The Artist Athlete: Doing it All at NYU

Cat Richardson

Robbie Keyes transfered to NYU to balance a major in Performance Studies at Tisch and being on the NYU golf team

Portrait of Robbie Keyes

At NYU, students can explore many paths, whether they intersect or not. That’s the beauty of a university with thousands of courses in one of the world’s most dynamic cities: you can do it all. As a first-year student at a university in Ohio, Robbie Keyes realized that he wanted something more out of his education. “I used to love looking up the actors of films I watched to see where they attended college, and more often than not, it was NYU,” he says. So after one semester, he decided to shoot for his dream school—and sent in a hopeful application to NYU’s Tisch School of the Arts. There, he knew he could follow his passion. What’s more, he knew that, at NYU, he could still be a varsity athlete on the NYU golf team, which was just as important to him.

“Receiving my acceptance letter was one of the happiest moments of my life,” recalls Robbie.

Breaking Into the Arts

Growing up, Robbie wasn’t initially exposed to the arts. “It was understood that you went to one of the Catholic high schools in Louisville,” says Robbie, who is from Kentucky. “Then you went to the University of Kentucky, and then moved back home and worked for one of the companies headquartered there.” But Robbie’s parents encouraged him to break the pattern, and he attended a magnet high school where he was free to explore. It was the first time that he was able to engage with the arts in an academic setting.

At NYU, the opportunities for Robbie to further embrace the arts are virtually limitless. He chose Performance Studies as his major as a way to celebrate his interests rather than seek out a single path of success. “My outlook on the undergraduate experience is that it is the only four years where you can really explore something you’re passionate about,” Robbie explains. “I feel like Performance Studies has allowed me to do that.” To that end, he also decided to pursue a minor in Creative Writing. “I particularly love the freedom of writing. There are no wrong answers,” he explains.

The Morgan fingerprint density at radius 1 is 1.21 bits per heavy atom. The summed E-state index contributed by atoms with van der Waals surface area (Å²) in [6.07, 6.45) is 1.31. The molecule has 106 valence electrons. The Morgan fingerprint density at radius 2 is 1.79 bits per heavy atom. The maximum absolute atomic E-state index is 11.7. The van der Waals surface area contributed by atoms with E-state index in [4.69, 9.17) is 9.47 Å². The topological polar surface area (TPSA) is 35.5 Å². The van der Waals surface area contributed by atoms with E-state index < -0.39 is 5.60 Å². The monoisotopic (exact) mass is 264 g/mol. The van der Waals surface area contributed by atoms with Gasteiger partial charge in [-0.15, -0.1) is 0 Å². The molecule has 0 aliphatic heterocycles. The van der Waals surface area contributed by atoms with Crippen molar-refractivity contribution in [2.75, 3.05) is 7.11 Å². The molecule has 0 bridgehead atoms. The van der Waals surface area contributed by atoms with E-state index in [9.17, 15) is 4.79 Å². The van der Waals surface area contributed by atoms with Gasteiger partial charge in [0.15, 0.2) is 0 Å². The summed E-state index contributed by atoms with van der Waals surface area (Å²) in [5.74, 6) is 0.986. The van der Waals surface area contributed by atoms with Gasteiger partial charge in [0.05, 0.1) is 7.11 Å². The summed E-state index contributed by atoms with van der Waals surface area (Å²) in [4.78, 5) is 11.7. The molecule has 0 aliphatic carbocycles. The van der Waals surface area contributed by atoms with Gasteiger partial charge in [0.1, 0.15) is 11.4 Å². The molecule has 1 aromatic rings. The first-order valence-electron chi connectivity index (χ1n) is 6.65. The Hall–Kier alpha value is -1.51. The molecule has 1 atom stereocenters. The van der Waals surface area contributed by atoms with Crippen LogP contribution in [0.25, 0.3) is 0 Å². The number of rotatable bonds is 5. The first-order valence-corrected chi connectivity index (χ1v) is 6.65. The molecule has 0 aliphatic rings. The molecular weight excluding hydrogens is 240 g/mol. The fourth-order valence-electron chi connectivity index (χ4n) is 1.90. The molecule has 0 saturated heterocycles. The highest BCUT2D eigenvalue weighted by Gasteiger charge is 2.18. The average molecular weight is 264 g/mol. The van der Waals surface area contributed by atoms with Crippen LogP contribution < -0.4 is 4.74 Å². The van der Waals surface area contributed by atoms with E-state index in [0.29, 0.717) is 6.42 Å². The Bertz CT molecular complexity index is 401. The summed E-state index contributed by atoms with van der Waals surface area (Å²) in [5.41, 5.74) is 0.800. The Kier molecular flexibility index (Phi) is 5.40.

“I think in its roots NYU is a place that supports all kinds of thinking.”

The Freedom to Take It All In

Through both the arts and athletics, Robbie’s experiences at NYU have continued to broaden his perspective. The NYU golf team introduced him to students from all over the world. And through his studies, he continues to experience new points of view and ideas. “I’ve had classes with students from Stern who probably got a better ACT score than me by 10 points, with actors who have been taping TV shows, and with people who have songs on Spotify with millions of streams,” he elaborates. “Always start a conversation with the person next to you in class because I guarantee they have an interesting story to tell.”

For Robbie, NYU is the only place where he could engage with such a range of passions so freely. “I think in its roots NYU is a place that supports all kinds of thinking,” Robbie explains. “Just being able to pursue a career in the arts while also competing in a sport is a testament to its nature. It may sound cliché, but you can do anything here.”

Staying at the Top of His Game

Robbie’s passion for the arts grew over time, but his love of athletics has been with him from the start. He has played many team sports, but by high school, he chose to focus on golf. And as a member of the NYU golf team, he has excelled beyond his wildest expectations. Recently, they achieved a national ranking of 13—the highest spot in team history. Robbie himself won NYU’s first individual title of the year, and his teammates broke records as well. “It feels pretty surreal to be playing on what may be the best NYU golf team ever to date,” Robbie says.

His involvement in athletics definitely makes him unique in some of his more arts-focused classes. “If you were to ask my previous professors about me, I am sure the first thing they would say is ‘Oh, he was the golfer!’” Robbie says. Nevertheless, Robbie has easily worked the two into his life at NYU. “Being able to balance both of these identities has reaffirmed to me that the two worlds can coexist.”